Mergers and acquisitions in the global reinsurance sector will be limited into 2023 amid investor concerns over macroeconomic risks and heightened catastrophe losses linked to climate change, according to Fitch Ratings.
“We expect reinsurers to prioritise pricing, risk management and organic growth rather than M&A as they contend with the implications of the economic slowdown, high inflation and volatile financial markets,” said Fitch in a commentary titled, “Reinsurance M&A Stalls Amid Macroeconomic Risks, Volatile Claims.”
Even if the reinsurance market hardens enough for higher premium rates to generate significantly better profitability, Fitch does not expect a wave of interest in acquiring reinsurers in the near term.
For traditional reinsurers, opportunities to increase pricing and improve profitability could develop if rising interest rates lead to a lower supply of alternative capital to the reinsurance market, most of which is provided via insurance-linked securities (ILS), Fitch continued.
Persistently low interest rates following the global financial crisis drew many new investors to the reinsurance market in search of better returns than were available in the financial markets, the commentary explained.
“In more recent years, ILS investors have pulled back from the market following several years of above-average catastrophe losses. A continuation of this trend could help to extend the hardening market and would clearly be positive for traditional reinsurers’ profitability,” it said.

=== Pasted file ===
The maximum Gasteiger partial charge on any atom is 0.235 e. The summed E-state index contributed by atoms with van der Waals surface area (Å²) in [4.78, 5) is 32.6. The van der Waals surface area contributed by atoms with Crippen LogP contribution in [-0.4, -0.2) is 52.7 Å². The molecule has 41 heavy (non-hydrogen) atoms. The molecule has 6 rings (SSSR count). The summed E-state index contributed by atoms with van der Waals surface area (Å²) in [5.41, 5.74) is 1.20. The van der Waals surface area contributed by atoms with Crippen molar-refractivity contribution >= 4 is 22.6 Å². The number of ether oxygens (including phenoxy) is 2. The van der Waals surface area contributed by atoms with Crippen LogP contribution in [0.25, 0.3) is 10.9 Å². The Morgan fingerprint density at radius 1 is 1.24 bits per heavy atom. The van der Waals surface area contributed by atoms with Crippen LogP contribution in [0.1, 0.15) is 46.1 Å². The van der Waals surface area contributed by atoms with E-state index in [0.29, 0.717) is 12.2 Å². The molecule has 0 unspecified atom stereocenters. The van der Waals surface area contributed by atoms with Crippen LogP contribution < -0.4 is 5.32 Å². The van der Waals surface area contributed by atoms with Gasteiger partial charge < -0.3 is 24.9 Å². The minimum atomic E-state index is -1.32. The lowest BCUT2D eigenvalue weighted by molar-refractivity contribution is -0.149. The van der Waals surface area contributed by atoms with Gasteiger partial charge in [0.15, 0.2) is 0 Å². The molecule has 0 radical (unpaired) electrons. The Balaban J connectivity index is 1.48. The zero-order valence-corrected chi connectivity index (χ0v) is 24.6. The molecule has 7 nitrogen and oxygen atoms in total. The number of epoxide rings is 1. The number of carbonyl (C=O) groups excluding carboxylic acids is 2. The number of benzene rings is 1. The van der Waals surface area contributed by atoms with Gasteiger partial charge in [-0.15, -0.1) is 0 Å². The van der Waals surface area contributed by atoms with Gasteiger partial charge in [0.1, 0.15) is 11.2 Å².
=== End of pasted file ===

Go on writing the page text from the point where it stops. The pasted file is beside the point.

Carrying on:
Fitch cited the example of one large reinsurance transaction – the July 2022 purchase of PartnerRe by Covéa Cooperations, a French mutual insurer, from EXOR for a total cash consideration of US$9.1 billion.
Fitch upgraded PartnerRe’s Insurer Financial Strength rating to “AA-” (Very Strong) from “A+” (Strong) to reflect the ownership benefit under a group credit approach with Covéa, a larger property/casualty, health and life insurance organization.
Fitch viewed the new ownership as more strategic than that by EXOR, an investment company, explaining that the deal is specific to Covéa’s strategic objectives rather than a sign of more reinsurance M&A activity to come.
Covéa had been planning for several years to use its sizeable cash position to enter the reinsurance market, said Fitch, pointing to an earlier deal in 2020 to acquire PartnerRe was called off due to pandemic-related uncertainties, while the company also made a takeover bid for French reinsurer SCOR in 2018, which was rejected.
Recent events concerning Bermuda-based AXIS Capital demonstrate the challenges of reinsurance M&A. In April 2022, it was reported that AXIS was looking to sell its sizeable, but underperforming, reinsurance business after several years of repositioning the portfolio to reduce volatility and improve profitability. The company eventually abandoned the sale in June due to limited market interest and instead decided to discontinue its property reinsurance business to significantly reduce its catastrophe exposure, said the Fitch commentary.
In a similar vein, in April 2022, AXA XL, part of French insurance group AXA, said that its reinsurance unit was not for sale, which followed persistent reports since 2021 of potential buyers looking to acquire it, with Covéa among those thought to be interested. However, AXA XL has significantly reduced its property catastrophe exposure in recent months, Fitch confirmed.
Also looking to cut its reinsurance exposure, the French Ministry of Economics and Finance announced plans in May 2022 to sell a minority stake in CCR Re, the open market reinsurance arm of French state reinsurer CCR. CCR Re was reorganized into a standalone company in 2016 to write open-market reinsurance business, including an international portfolio, and does not have a full government guarantee, Fitch explained, noting that the partial sale should also help CCR Re to expand and diversify its capital and premium base.
Source: Fitch Ratings
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